DOES MY CHILD NEED SPEECH THERAPY?

DOES MY CHILD NEED SPEECH THERAPY?

Speech and Language development can be so varied and there are so many elements included (speech sounds, comprehension, attention and listening skills, vocabulary, sentence structure, social skills....).

As a parent, you may have a niggling concern about your child's language development and can't quite put your finger on what exactly it is.  Or perhaps someone else is concerned and you don't understand why.  Either way, at the very least an inital assessment with a Speech Therapist can be really useful to clarify if there is reason for your concern or not.  

Knowing what is and isn't normal when it comes to language and speech development is extremely important, so we've broken down five important red flags to look out for. Here, some signs your child might need speech therapy. 

1. Your Child Doesn't Interact Socially.

If your baby isn't smiling or interacting with others from infancy to 3 months of age, it could be a red flag for a speech or language disorder. Other early social interaction signs to look out for:

  • Your infant doesn't babble (bewteen 4 and 7 months).
  • Your baby makes only a few sounds or gestures, like pointing (between 7 and 12 months).
  • Your infant doesn't seem to understand what you or others are saying (between 7 months and 2 years old).

2. Your Toddler Makes Only a Few Sounds, Words, or Gestures (12 to 18 months). 

Most kids are starting to say a few single words between a year and 18 months. Between 1 1/2 and 2, they're typically putting words together. If your child isn't saying anything, or has an extremely limited repertoire of words, he or she may have a speech disorder.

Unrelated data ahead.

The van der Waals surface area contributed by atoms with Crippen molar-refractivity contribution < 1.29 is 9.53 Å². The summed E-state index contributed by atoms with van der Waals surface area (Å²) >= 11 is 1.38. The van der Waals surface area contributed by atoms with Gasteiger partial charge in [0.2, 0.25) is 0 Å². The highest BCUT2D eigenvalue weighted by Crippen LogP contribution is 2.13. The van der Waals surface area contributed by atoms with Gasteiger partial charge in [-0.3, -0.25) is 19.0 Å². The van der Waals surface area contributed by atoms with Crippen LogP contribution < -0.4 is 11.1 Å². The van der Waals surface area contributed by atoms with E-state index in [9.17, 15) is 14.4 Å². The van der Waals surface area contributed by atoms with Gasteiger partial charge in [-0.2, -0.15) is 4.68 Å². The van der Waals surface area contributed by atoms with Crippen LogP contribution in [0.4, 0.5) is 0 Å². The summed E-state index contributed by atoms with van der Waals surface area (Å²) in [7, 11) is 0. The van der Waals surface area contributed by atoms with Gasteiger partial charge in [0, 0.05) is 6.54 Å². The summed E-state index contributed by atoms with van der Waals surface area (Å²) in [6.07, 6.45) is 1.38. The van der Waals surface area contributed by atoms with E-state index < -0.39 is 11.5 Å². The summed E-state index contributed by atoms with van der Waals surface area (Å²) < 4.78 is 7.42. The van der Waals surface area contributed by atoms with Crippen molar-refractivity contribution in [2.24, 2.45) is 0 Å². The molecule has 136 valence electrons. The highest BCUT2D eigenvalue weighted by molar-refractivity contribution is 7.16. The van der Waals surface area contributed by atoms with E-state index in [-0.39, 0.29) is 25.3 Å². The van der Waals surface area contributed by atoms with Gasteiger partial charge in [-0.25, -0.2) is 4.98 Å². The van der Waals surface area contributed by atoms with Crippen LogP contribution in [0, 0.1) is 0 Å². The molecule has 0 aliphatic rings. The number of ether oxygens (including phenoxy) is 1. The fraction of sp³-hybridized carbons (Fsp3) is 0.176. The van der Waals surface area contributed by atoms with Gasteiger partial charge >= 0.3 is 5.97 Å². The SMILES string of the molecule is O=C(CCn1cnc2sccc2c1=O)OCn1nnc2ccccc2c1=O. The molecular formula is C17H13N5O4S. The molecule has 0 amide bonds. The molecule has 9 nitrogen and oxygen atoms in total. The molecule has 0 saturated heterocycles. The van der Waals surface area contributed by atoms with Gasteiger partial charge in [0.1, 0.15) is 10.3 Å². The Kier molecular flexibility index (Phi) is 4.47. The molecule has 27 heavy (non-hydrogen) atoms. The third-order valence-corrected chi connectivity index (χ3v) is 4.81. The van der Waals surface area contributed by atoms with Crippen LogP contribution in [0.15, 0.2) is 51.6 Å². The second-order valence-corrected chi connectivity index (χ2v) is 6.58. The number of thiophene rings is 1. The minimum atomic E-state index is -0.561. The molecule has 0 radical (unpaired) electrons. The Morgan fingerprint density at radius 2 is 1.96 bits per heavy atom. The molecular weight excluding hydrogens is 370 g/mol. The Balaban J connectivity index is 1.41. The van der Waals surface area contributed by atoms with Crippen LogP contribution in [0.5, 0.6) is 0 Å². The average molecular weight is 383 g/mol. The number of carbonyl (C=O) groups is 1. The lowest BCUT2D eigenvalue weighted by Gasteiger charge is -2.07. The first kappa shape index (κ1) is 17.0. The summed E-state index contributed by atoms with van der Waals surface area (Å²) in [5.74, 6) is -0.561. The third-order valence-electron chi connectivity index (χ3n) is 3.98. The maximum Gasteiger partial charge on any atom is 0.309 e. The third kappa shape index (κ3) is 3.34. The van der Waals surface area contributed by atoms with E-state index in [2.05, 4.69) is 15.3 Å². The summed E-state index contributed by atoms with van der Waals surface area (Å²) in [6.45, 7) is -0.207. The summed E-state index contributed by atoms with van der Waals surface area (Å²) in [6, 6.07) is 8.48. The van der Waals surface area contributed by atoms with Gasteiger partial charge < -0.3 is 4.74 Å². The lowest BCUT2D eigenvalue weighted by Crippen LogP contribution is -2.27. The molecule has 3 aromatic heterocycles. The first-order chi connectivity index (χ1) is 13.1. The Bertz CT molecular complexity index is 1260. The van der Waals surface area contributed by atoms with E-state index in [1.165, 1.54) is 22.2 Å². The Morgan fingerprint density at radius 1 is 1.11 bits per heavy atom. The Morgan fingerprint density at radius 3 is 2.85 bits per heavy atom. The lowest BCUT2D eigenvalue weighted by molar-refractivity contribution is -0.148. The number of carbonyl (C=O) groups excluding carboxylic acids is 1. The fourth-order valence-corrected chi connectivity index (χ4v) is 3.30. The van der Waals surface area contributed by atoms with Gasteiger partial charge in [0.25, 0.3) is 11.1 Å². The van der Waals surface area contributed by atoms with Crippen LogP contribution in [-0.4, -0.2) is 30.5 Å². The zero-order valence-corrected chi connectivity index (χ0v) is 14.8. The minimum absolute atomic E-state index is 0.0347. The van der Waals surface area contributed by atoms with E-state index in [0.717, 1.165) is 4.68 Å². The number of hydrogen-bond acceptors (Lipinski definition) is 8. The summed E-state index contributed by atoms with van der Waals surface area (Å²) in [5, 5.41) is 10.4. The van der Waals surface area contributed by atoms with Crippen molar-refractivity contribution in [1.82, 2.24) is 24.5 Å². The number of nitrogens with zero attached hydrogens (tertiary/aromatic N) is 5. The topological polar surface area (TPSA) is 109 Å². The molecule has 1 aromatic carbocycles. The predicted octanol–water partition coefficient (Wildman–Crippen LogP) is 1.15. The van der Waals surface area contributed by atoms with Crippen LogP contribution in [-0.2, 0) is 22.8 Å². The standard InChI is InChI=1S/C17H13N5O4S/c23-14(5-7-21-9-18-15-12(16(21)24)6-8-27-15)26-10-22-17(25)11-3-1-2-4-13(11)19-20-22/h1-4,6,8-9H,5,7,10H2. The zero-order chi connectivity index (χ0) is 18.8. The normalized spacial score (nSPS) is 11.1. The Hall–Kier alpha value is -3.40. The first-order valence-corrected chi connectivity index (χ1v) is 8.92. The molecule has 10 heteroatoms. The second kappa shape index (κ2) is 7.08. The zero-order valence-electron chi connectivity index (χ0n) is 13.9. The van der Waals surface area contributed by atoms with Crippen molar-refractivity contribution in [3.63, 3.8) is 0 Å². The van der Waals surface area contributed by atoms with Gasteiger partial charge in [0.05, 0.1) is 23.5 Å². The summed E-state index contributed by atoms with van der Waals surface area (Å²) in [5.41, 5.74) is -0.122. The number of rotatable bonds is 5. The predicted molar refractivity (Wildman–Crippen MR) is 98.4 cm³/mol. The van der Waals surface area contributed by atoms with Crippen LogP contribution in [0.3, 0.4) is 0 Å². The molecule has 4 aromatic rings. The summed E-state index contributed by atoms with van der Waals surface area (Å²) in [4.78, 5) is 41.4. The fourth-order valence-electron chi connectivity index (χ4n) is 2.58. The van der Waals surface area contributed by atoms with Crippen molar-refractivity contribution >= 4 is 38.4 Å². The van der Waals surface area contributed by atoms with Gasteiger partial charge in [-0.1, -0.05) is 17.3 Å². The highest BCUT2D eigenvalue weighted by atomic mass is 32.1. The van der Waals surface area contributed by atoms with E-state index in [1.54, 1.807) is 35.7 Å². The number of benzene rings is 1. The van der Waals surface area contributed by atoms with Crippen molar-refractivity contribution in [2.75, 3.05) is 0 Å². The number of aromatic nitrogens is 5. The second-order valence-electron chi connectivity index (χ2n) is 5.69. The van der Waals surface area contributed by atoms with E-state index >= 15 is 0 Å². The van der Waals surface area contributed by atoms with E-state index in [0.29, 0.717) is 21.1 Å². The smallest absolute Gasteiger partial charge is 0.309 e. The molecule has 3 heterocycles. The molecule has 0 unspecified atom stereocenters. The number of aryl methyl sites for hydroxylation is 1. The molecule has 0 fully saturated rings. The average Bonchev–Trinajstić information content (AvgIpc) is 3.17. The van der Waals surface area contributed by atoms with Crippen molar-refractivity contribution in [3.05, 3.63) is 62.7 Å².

3. You (and Others) Can't Understand What Your Child Is Saying (18 months to 2 years). It isn't uncommon for mums and dads to be the only people who understand what their toddler is saying, but between 18 months and 2 years, parents shouldn't have too much difficulty deciphering what their child is saying. By age two years, speech should be clear to familiar listeners.

4. Your Child Hasn't Started to Combine 2 or More Words Together By the Age of 2. 

Usually, children begin combining two or more words together to make "sentences" at about 18 months: "My ball." "Come Mama." If between the ages of 1 1/2 and 3, children aren't pairing two or more words with one another, parents may want to consult a Speech Therapist

5. Your Child Struggles to Make Sounds or Say Words (2 1/2 to 4 years). 

Some sounds are harder to pronounce than others. For instance, a "K" or a "G" sound doesn't roll off the tongue for an 18-month-old (or even some 2-year-olds). Easier sounds, like 'P,' 'B,' and 'M,' shouldn't be a problem for children after the age of 2. If your 2 1/2-year-old is still having trouble with "easier" sounds, or your 3- to 4-year-old is having trouble with "harder" sounds, you should seek professional advice.

At Giant Leaps advice is always free! If you are concerned about any aspect of your child's speech and language development TALK TO US today. 

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Posted: Friday 13 May 2016